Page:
And then there's also circumstances that do contribute and we have all lived through the last two years of unfortunate set of circumstances that can contribute to our unhappiness. But there's another piece that is under our control. And so that's where we get to answer your question of, what should we be doing and what should we be thinking about to make us feel happier?
And when I say happier, it's the joy you feel in the day-to-day, the lack of negative emotion in the day-to-day.
But there's also this evaluative component of when you're thinking about your life as a whole, how satisfied do you feel? And so happiness is the coupling of how you're feeling in the moment, as well as this overall evaluation, which tend to go hand in hand.
So what should we be doing to be happier?
Based off of my research, my answer is, how we think about and we spend our time, how we should be spending our time as I've already alluded to is through social connection. Spending time in quality ways with people that we enjoy, our friends, our family. This is based off of time tracking research.
So researchers are tracking, how are people spending their time? How are they feeling while spending their time?
Such that they can identify, what are those activities that on average tend to be associated with most positive emotion? What are those activities that on average tend to be associated with most negative emotion?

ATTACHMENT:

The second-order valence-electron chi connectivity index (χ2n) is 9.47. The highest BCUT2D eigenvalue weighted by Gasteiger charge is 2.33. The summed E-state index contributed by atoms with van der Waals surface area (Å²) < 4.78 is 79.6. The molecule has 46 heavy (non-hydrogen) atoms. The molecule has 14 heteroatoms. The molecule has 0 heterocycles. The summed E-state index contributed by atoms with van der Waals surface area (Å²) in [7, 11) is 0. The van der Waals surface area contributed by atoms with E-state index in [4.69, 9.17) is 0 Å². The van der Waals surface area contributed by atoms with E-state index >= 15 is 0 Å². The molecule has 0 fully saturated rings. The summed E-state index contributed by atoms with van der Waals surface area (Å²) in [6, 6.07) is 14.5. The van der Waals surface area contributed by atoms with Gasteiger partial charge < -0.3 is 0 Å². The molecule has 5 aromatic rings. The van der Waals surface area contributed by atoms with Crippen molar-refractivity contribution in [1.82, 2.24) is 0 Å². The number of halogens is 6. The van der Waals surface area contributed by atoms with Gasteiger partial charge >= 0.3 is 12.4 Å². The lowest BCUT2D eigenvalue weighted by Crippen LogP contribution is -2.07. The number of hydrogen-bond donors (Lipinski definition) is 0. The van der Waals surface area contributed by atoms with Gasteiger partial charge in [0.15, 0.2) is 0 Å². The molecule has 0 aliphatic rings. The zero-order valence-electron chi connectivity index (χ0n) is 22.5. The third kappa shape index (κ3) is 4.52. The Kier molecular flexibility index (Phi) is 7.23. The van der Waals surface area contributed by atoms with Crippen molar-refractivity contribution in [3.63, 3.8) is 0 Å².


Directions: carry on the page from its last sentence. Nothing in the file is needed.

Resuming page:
The most negative activities on average tend to be commuting or work hours and housework.
Our most positive are social connection through spending time with family and friends, but also physical intimacy.
Exercise is an important one, because not only does it boost your mood while you're doing it, it has these wonderful carryover effects. But by research based off of averages, and this is a podcast about remarkable people.
Each one of us is not average. And also it's an instant, what counts as work activity, they're not all the same. It's group grouping those.
And so in the book, and also in my course, I have my students do this exercise, which I think is profoundly informative. It's tracking your own time. Over the course of two weeks tracking, writing down, what are you doing? And while you're doing it or shortly thereafter, rate on a ten-point scale, how positive it is.
Not just, is it enjoyable and fun in the moment, but overall positivity. Did it give you a sense of satisfaction and a sense of meaning?
And from that you can identify for yourself, what are those activities that tend to be the most positive? What are those activities that tend to be the most negative? As well as how much time are you spending on these various activities?
And so my students will often identify activities that they, quote unquote, “are doing because they think are fun”, like time spent scrolling social media or watching TV. They're like, that's good stuff.
But actually if they look at their ratings, get to mediocre five, whereas the activities that are getting the nines and tens, like meeting up with a friend for dinner or sister for dinner, those are the things that my students who are working full time, pursuing their MBA are so busy.
And they're like, “I don't have time to meet up with my friend for dinner.”